ECONOMIC WEEK AHEAD: Consumer inflation, business conditions in sharp focus
But analysts expect any positive news on the inflation front to be overshadowed by electricity blackouts as Eskom recently resumed load-shedding
Consumer inflation and SA’s business conditions are in focus in the week ahead, though any positive surprises may be overshadowed by rolling blackouts.
Load-shedding continued on Friday, with unreliable electricity supplies a major factor in SA’s shock 3.2% first-quarter GDP contraction.
“Load-shedding is estimated to be costing the economy in the region of R2bn a day and poses a significant threat to the local GDP,” said Peregrine Treasury Solutions corporate treasury manager Bianca Botes.
“A downward adjustment in the GDP forecast to 0.8% could now be an overestimation, depending on the duration and intensity of rolling blackouts throughout the country,” she said.
The Reserve Bank leading indicator for August is expected to show an 11th consecutive month of decline on Tuesday.
The Bloomberg consensus is for the indicator to have fallen to 103.7 index points from 103.9 in July. The indicator is a strong projection of SA’s economic growth cycle for the next 6-12 months. The Bank compiles the leading indicator by assessing monthly movements in various economic indicators such as building plans passed, commodity prices and new passenger vehicles sold.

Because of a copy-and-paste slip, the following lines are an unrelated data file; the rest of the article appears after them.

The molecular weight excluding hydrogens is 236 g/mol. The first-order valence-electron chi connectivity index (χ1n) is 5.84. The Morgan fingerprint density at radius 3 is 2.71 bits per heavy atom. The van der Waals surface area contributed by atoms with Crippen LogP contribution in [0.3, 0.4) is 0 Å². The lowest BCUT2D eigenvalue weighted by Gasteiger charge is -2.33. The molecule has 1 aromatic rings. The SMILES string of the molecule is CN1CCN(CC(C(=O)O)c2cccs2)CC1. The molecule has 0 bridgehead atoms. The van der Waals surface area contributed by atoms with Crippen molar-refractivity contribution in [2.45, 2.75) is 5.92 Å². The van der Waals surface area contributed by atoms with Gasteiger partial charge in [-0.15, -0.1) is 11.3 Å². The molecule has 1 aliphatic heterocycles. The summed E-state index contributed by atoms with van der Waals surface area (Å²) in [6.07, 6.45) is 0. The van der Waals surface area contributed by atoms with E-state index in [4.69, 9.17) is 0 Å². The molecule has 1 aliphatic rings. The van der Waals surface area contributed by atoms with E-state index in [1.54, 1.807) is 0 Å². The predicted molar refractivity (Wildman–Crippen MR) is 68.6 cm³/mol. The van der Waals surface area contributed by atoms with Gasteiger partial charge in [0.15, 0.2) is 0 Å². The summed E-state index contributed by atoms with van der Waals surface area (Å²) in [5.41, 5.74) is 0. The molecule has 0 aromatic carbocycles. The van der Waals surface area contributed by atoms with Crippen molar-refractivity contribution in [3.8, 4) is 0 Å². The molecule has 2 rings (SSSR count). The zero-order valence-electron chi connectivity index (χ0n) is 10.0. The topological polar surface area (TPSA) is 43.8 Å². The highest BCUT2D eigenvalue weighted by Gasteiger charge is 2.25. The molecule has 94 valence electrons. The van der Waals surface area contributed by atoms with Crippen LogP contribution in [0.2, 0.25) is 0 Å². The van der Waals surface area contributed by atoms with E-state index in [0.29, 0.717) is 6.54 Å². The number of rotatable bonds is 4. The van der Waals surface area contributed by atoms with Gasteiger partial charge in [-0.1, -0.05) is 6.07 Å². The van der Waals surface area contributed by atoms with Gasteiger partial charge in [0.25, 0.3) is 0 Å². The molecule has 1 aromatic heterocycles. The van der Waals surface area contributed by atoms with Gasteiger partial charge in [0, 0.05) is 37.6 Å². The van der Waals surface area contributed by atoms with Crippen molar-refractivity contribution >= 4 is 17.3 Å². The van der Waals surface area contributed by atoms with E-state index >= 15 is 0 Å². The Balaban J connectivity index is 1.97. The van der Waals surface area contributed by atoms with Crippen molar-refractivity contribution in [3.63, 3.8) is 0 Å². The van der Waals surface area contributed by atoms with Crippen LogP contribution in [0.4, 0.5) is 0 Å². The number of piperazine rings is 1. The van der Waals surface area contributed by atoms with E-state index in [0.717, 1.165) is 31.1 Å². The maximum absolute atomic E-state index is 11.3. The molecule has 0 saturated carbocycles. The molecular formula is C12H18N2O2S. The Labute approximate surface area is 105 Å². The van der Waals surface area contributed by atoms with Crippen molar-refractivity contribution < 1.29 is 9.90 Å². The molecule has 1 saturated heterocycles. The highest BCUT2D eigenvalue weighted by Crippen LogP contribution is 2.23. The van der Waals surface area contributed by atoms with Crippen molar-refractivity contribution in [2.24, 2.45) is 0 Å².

The leading indicator was likely to have registered another monthly deterioration in August, and seven of the 10 components in the index were likely to have fallen, said BNP Paribas senior economist Jeffrey Schultz. SA’s economy was likely to grow only 0.8% in 2020, and 0.4% in 2019, he said.
“The instability of electricity supply highlights the acute structural challenges the economy continues to face, while a more substantial slowdown in global growth going into next year is likely to impact negatively on the country’s net trade outlook, unfortunately,” said Schultz.
Consumer inflation on Wednesday is the major local economic release, with the Bloomberg consensus being that inflation was unchanged at 4.3% in September. This is below the midpoint of the Reserve Bank’s target range.
Investec economist Kamilla Kaplan said inflation would likely moderate to 4.2% in September, largely due to the housing and utilities category, where there was slower inflation of rentals, reflecting a weak property market.
“In September, the contributions from the food and petrol price components are expected to be relatively steady,” said Kaplan.
“The effects of a generally weak demand environment are evident in the broader consumer price index (CPI) dynamics, particularly for discretionary goods and services,” she said.
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